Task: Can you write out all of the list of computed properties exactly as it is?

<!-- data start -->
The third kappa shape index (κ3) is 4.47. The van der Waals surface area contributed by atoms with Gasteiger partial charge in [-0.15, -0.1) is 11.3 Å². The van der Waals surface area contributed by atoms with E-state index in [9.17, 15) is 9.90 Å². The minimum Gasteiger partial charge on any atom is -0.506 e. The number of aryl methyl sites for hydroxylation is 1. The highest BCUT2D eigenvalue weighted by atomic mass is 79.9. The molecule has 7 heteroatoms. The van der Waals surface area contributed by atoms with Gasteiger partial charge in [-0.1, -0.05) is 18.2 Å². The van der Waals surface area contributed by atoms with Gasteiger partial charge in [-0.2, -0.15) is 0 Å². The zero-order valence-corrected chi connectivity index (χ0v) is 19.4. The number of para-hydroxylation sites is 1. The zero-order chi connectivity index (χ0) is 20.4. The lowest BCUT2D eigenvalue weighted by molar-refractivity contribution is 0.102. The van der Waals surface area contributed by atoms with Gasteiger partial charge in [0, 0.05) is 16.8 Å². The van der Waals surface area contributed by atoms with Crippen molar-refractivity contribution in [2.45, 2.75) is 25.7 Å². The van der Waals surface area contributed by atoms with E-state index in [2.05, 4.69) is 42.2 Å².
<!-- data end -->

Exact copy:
The third kappa shape index (κ3) is 4.47. The van der Waals surface area contributed by atoms with Gasteiger partial charge in [-0.15, -0.1) is 11.3 Å². The van der Waals surface area contributed by atoms with E-state index in [9.17, 15) is 9.90 Å². The minimum Gasteiger partial charge on any atom is -0.506 e. The number of aryl methyl sites for hydroxylation is 1. The highest BCUT2D eigenvalue weighted by atomic mass is 79.9. The molecule has 7 heteroatoms. The van der Waals surface area contributed by atoms with Gasteiger partial charge in [-0.1, -0.05) is 18.2 Å². The van der Waals surface area contributed by atoms with Gasteiger partial charge in [-0.2, -0.15) is 0 Å². The zero-order valence-corrected chi connectivity index (χ0v) is 19.4. The number of para-hydroxylation sites is 1. The zero-order chi connectivity index (χ0) is 20.4. The lowest BCUT2D eigenvalue weighted by molar-refractivity contribution is 0.102. The van der Waals surface area contributed by atoms with Gasteiger partial charge in [0, 0.05) is 16.8 Å². The van der Waals surface area contributed by atoms with Crippen molar-refractivity contribution in [2.45, 2.75) is 25.7 Å². The van der Waals surface area contributed by atoms with E-state index in [2.05, 4.69) is 42.2 Å².